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Metascore
56

Mixed or average reviews - based on 25 Critics

Critic score distribution:
  1. Positive: 7 out of 25
  2. Negative: 3 out of 25

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Critic Reviews

  1. Reviewed by: Rob Owen
    Oct 10, 2018
    75
    [“The Violet Hour”] takes some unexpected and some predictable turns along the way, but it’s ultimately an enjoyable, charming story. ... “The Royal We” is less involving than “The Violet Hour.” Shelly’s story proves more compelling than Michael’s and the Romanoff theme is more pronounced and bizarre. ... [The third episode is] the second best of the first three episodes made available for review.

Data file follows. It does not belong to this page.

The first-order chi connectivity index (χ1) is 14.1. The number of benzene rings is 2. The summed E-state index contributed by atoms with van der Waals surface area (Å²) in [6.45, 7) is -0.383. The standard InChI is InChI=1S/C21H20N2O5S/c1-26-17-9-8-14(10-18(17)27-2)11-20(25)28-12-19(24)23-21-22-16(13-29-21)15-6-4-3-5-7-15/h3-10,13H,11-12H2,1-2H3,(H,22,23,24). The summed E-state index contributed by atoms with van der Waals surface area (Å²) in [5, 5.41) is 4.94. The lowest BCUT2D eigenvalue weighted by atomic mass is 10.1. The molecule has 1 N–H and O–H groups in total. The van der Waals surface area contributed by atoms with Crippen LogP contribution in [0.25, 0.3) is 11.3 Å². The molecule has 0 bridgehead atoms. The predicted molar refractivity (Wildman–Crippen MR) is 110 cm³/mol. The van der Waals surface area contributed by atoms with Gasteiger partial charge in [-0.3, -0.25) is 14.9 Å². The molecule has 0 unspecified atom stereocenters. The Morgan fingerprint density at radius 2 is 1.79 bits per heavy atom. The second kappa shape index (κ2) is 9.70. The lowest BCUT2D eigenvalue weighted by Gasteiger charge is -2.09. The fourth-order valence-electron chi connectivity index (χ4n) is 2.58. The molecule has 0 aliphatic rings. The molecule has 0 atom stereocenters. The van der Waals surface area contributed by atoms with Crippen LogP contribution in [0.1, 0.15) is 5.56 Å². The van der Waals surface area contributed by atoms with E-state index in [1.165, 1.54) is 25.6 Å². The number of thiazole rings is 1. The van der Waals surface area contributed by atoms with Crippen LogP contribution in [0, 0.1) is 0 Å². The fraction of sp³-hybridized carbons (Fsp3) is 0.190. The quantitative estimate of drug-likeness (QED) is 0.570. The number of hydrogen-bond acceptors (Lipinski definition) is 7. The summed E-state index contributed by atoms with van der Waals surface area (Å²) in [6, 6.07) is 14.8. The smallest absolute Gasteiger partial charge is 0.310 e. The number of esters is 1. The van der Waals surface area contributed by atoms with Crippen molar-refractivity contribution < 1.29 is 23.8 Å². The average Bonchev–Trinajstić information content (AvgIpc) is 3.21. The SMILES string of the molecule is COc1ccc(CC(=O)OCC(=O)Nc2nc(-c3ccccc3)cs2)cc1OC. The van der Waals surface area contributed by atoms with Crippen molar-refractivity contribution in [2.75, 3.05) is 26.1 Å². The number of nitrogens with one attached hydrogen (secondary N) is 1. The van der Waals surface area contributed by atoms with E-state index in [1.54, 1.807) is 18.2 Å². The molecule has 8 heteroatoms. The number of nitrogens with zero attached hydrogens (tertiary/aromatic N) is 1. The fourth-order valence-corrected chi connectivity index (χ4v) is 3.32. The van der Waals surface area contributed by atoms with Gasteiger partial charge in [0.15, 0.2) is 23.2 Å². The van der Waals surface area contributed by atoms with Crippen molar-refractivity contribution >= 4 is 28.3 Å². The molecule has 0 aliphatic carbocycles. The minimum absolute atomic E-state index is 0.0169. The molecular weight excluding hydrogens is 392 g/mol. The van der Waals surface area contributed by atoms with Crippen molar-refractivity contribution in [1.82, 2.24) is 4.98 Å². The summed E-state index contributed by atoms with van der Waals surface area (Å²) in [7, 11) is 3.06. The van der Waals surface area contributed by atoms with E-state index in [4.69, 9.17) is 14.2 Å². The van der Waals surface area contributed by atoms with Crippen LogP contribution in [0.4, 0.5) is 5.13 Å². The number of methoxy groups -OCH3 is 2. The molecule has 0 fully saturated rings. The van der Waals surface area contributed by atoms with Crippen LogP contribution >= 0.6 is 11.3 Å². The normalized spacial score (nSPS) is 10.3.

2. Reviewed by: Verne Gay
    Oct 10, 2018
    75
    "The Violet Hour" is an elegant and surprising love story, while "The Royal We" is a sour disappointment. But the best news: A Matthew Weiner show is back on TV.
  3. Reviewed by: Darren Franich
    Oct 3, 2018
    75
    The three Romanoffs episodes sent for review all run feature-length. Those episodes are sweet, beautiful to look at, very sincere, kinda dopey: neither armageddon nor second coming.
  4. Reviewed by: Todd VanDerWerff
    Oct 12, 2018
    70
    The most salient detail I can share about all of these episodes is that they’re all at least 15 minutes too long. ... Still, the qualities that made Mad Men so good are present here, if buried a bit beneath all the excess.
  5. Reviewed by: Alan Sepinwall
    Oct 2, 2018
    70
    The first three suggest it can comfortably hold a wide range of stories and tones, albeit with flaws.
  6. Reviewed by: Caroline Framke
    Oct 2, 2018
    70